Nokia still has a dominant share in lower-end phones sold in large volumes in developing countries. What is the technology trajectory you see in those regions?
I’d be cautious in lumping together trends in, say, Africa with those seen in Asia, as there are naturally differences market by market. That said, what we are clearly seeing is that the lines between a smart phone and a feature phone are blurring; people, regardless of where they are based, want to do more with their phones.
Individuals in fast-growing markets have the same aspirations for usage as their counterparts in developed markets but may have limited economic means. Thus, the secret here will be to deliver on as many of those aspirations as possible in creative ways at lower price points. At Nokia World we launched the Asha line of mobile phones, offering consumers features like touch screens, QWERTY keyboards, and games like Angry Birds—the same ones you see in developed markets.
We feel very good about our prospects in developing markets. We have a strong offering of devices and a brand that is trusted by hundreds of millions of consumers. We are strongly committed to connecting the next billion to the Internet, and this is one of the main pillars of our strategy.
You’ve described a war between ecosystems. What is the single most important technology, or user experience, that will decide the winners?
I don’t think it will be one single element, but rather the key will be the depth of integration between different elements. The first-level ecosystem experience has been characterized by a static collection of app icons on a fixed grid. What we like about Windows Phone is the smooth integration of things like social networking throughout the whole experience. While we know that there are many different components to an ecosystem, the seams between the components should be less and less obvious to consumers.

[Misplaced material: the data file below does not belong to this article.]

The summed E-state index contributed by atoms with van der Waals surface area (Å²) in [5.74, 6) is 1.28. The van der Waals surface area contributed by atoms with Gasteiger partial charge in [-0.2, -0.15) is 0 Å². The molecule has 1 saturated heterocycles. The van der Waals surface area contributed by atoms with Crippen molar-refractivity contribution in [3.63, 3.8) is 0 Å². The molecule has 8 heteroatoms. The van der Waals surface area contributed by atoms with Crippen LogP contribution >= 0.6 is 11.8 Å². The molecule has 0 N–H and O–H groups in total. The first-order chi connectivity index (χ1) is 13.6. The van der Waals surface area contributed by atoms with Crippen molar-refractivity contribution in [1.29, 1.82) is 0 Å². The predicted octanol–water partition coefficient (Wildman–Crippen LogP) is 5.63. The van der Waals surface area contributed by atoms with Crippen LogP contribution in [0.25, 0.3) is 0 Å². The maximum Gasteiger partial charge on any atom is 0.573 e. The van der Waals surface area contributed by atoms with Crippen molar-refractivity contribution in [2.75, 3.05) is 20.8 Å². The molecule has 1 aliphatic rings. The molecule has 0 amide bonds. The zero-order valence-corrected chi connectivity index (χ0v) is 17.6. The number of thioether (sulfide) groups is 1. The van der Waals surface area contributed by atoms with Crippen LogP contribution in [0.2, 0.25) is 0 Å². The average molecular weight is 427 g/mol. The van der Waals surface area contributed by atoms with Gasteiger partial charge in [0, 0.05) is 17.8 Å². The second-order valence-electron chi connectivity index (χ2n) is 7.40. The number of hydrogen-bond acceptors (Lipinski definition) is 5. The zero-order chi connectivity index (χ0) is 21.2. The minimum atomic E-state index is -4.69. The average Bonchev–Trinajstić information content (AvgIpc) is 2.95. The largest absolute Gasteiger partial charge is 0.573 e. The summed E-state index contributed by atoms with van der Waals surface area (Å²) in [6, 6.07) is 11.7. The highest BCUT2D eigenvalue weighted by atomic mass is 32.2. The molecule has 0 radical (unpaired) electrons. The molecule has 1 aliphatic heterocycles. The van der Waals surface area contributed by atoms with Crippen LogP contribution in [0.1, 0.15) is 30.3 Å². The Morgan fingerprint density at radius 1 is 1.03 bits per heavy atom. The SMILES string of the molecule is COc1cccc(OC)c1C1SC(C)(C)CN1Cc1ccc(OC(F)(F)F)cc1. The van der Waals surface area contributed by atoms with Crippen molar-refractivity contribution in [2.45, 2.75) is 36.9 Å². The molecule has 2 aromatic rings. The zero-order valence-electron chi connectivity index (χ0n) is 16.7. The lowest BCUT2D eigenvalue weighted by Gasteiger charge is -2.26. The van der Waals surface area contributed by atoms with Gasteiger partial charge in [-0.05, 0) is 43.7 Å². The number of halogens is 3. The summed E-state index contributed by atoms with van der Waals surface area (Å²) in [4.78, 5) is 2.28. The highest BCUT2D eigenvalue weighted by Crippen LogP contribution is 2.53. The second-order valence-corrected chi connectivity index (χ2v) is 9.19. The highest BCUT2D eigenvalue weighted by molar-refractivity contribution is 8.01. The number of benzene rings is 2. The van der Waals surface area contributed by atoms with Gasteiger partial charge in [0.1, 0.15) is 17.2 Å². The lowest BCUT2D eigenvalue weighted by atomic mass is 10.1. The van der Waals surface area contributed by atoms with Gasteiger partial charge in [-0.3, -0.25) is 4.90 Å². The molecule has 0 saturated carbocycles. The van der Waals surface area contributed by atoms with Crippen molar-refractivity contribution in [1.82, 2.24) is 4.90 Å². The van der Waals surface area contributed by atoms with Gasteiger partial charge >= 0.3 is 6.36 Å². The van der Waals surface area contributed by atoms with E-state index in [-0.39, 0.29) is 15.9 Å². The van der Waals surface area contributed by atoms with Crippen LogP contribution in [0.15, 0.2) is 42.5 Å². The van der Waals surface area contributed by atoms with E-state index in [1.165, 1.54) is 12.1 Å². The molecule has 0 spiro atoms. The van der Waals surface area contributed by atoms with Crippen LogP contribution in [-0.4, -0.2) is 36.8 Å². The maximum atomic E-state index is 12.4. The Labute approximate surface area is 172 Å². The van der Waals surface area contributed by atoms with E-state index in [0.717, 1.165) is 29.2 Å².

The history of corporate leaders surviving disruptive innovation is discouraging (Kodak, RCA, Compaq, Sears). Were there historical precedents that inspired you, such as Lou Gerstner at IBM?
I think there are many great cases of companies that have prospered through disruptive times. In the tech field, IBM is a great example where significant changes in strategy combined with a commitment to ongoing transformation can produce strong results.
As I mentioned above, Nokia has a storied history and a knack for reinventing itself. It’s embedded in our DNA.
What did you see Microsoft do wrong in your tenure there that you are committed to having Nokia avoid?
I think looking at what Microsoft does right is more instructive: for example, an absolute commitment to a strategy to see it through, adjusting as one goes. The word “tenacity” is used a lot at Microsoft, and that is how one must approach significant strategy changes.
When will you know your strategy was right? What metrics will show you?
Well, as I said earlier, we are now starting to see the first fruits of our strategy, and that’s encouraging. But this is the first step in a long journey for us. Clearly, we are aiming to win back market share in smart phones and bolster our position in mobile phones. Nokia also needs to adapt a challenger mentality. We must never get to the point where we say, “Okay, we’re done.”
I think the same is true with strategies—you always have to ask yourself if your chosen path is the right one. The mobile market has shown it can change quickly and radically, so we have to always track our strategy with the reality of the industry and make the adjustments—large or small—as necessary.